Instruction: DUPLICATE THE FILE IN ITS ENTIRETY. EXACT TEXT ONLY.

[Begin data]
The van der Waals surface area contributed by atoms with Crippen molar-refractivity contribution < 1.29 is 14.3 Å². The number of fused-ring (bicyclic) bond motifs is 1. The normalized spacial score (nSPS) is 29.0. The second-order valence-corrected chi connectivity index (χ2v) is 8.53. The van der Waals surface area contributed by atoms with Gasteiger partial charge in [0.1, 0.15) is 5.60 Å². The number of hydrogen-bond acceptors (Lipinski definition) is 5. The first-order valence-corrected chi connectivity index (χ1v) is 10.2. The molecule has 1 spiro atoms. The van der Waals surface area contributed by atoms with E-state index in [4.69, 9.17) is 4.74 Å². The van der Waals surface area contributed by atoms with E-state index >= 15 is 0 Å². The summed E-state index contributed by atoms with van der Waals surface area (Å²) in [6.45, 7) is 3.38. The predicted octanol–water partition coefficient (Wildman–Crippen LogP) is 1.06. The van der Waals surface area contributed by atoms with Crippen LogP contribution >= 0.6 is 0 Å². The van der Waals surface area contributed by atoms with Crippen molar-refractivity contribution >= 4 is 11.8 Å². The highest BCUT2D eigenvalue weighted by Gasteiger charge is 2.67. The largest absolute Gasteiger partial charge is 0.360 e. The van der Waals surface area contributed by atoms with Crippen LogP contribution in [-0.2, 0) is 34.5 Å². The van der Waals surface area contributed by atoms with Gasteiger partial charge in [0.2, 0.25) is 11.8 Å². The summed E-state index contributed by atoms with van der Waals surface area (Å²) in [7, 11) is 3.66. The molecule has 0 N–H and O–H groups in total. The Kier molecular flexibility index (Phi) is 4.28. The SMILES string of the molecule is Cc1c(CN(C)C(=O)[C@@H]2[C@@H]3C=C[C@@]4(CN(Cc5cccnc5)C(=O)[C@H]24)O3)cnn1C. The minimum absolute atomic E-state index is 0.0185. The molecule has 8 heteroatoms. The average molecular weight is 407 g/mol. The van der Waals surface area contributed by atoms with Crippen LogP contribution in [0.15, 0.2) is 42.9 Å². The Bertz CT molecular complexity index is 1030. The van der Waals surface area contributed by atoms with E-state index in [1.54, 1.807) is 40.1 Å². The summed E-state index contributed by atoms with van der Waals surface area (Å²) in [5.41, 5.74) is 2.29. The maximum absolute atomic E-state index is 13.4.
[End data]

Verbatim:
The van der Waals surface area contributed by atoms with Crippen molar-refractivity contribution < 1.29 is 14.3 Å². The number of fused-ring (bicyclic) bond motifs is 1. The normalized spacial score (nSPS) is 29.0. The second-order valence-corrected chi connectivity index (χ2v) is 8.53. The van der Waals surface area contributed by atoms with Gasteiger partial charge in [0.1, 0.15) is 5.60 Å². The number of hydrogen-bond acceptors (Lipinski definition) is 5. The first-order valence-corrected chi connectivity index (χ1v) is 10.2. The molecule has 1 spiro atoms. The van der Waals surface area contributed by atoms with E-state index in [4.69, 9.17) is 4.74 Å². The van der Waals surface area contributed by atoms with E-state index >= 15 is 0 Å². The summed E-state index contributed by atoms with van der Waals surface area (Å²) in [6.45, 7) is 3.38. The predicted octanol–water partition coefficient (Wildman–Crippen LogP) is 1.06. The van der Waals surface area contributed by atoms with Crippen LogP contribution >= 0.6 is 0 Å². The van der Waals surface area contributed by atoms with Crippen molar-refractivity contribution >= 4 is 11.8 Å². The highest BCUT2D eigenvalue weighted by Gasteiger charge is 2.67. The largest absolute Gasteiger partial charge is 0.360 e. The van der Waals surface area contributed by atoms with Crippen LogP contribution in [-0.2, 0) is 34.5 Å². The van der Waals surface area contributed by atoms with Gasteiger partial charge in [0.2, 0.25) is 11.8 Å². The summed E-state index contributed by atoms with van der Waals surface area (Å²) in [7, 11) is 3.66. The molecule has 0 N–H and O–H groups in total. The Kier molecular flexibility index (Phi) is 4.28. The SMILES string of the molecule is Cc1c(CN(C)C(=O)[C@@H]2[C@@H]3C=C[C@@]4(CN(Cc5cccnc5)C(=O)[C@H]24)O3)cnn1C. The minimum absolute atomic E-state index is 0.0185. The molecule has 8 heteroatoms. The average molecular weight is 407 g/mol. The van der Waals surface area contributed by atoms with Crippen LogP contribution in [0.15, 0.2) is 42.9 Å². The Bertz CT molecular complexity index is 1030. The van der Waals surface area contributed by atoms with E-state index in [1.54, 1.807) is 40.1 Å². The summed E-state index contributed by atoms with van der Waals surface area (Å²) in [5.41, 5.74) is 2.29. The maximum absolute atomic E-state index is 13.4.